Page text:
The vastness of China’s geography and history echoes in the Chinese cuisine. Climate zones expanding from the subarctic to the tropical, providing different ingredients and cultures with unique cooking traditions of their own give Chinese cuisine several styles of cooking. And some of these cooking styles have become very popular. Beijing cuisine in particular has patrons in other parts of the world – from the United States, Australia, Western Europe, Southern Africa, Indian Subcontinent, as evidenced by the number of Chinese eateries that have emerged over the years. The history of Chinese cuisine stretches back for many centuries and is marked by both variety and change. In particular, the Chinese pride themselves on eating a wide range of foods. A combination of many centuries of love of good food, a tradition of open hospitality and endless experimentation with nature’s bounty has gone into making the rich and vibrant feast that is the colorful culinary heritage of China. The Chinese cuisine is full of exquisite flavors as well as fiery and subtle seasonings that have been perfected over thousands of years. Beijing Cuisine traditionally represents the flavor of the ancient imperial court. The city was the gathering place of the literati and officials and many skilled chefs followed these people. These chefs brought the different cuisines and enriched the flavors of Beijing cuisine by absorbing their specialties into the local cooking technique. Beijing cuisine mainly consists of the cooking styles of the Muslims, imperial recipes from the Ming and Qing Dynasties, seafood from the Tan family cuisine and specialties from some northern provinces.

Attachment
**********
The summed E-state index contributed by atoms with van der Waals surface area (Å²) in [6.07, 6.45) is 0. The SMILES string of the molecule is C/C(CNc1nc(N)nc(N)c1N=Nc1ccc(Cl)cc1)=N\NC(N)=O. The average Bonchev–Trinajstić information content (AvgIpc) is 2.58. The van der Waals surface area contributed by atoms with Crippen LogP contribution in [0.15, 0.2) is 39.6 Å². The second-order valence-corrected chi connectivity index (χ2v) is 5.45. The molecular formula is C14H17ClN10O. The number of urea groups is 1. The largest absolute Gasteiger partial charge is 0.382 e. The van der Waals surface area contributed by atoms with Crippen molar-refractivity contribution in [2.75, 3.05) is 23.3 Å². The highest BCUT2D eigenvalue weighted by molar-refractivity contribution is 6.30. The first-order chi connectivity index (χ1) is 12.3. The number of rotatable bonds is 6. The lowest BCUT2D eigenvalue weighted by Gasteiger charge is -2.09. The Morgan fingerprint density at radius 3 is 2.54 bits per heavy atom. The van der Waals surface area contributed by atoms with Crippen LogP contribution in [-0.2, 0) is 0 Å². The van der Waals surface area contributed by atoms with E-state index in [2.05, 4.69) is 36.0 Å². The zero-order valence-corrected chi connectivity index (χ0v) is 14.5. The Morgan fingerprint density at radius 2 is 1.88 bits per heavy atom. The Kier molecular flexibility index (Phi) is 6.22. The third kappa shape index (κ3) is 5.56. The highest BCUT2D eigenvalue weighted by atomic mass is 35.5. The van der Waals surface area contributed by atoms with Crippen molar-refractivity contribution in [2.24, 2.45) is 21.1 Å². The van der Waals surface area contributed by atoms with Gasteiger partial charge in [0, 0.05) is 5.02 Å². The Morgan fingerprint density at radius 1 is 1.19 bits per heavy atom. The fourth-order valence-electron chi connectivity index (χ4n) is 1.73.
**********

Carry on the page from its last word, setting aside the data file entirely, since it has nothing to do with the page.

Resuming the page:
Beijing Peking Duck – Considered one of China’s national dishes, the Beijing Peking Duck or Peking Roasted Duck is a famous duck dish from Beijing that has been prepared since the imperial era specially for the Emperor of China in the Yuan Dynasty. Originally named “Shaoyazi”, the name ‘Peking Duck’ was only fully developed during the later Ming dynasty. By the Qianlong Period (1736–1796) of the Qing Dynasty, the popularity of Peking Duck spread to the upper classes as the wealthy believed that if it was good enough for the emperor, it was definitely a must have. Ducks bred specially for the dish are chosen right after 65 days and seasoned before being roasted in a closed or hung oven. Prized for the thin, crisp skin, with authentic versions of the dish serving mostly the skin and little meat. The cooked Peking Duck is traditionally carved in front of the diners and served in three stages. First, the skin is served dipped in sugar and garlic sauce. The meat is then served with steamed pancakes, spring onions and sweet bean sauce. Vegetables are provided as an accompaniment, typically cucumber sticks. The diners then spread sauce, and optionally sugar, over the pancake. The pancake is wrapped around the meat with the vegetables and eaten by hand. The remaining fat, meat and bones may be made into a broth, served as is, or the meat chopped up and stir fried with sweet bean sauce.
Imperial cuisine used only the best ingredients and was characterized by complex preparation techniques and elaborate presentations. Regarded as the pinnacle of Chinese cuisine, it was the foundation of Beijing cooking and was created solely for the emperor and the royal family. Manhan Quanxi, literally Manchu Han Imperial Feast was one of the grandest meals ever documented in Chinese cuisine. It consisted of at least 108 unique dishes from the Manchu and Han Chinese culture during the Qing Dynasty, and it is only reserved and intended for the emperors. The question that everyone is probably asking now, is how did they eat 108 dishes at one sitting? Well, they didn’t. The imperial feast was spread out over three whole days, across six banquets. One of the most famous dishes in the Manhan Quanxi is one that has quite a fancy name – Buddha jump over the wall.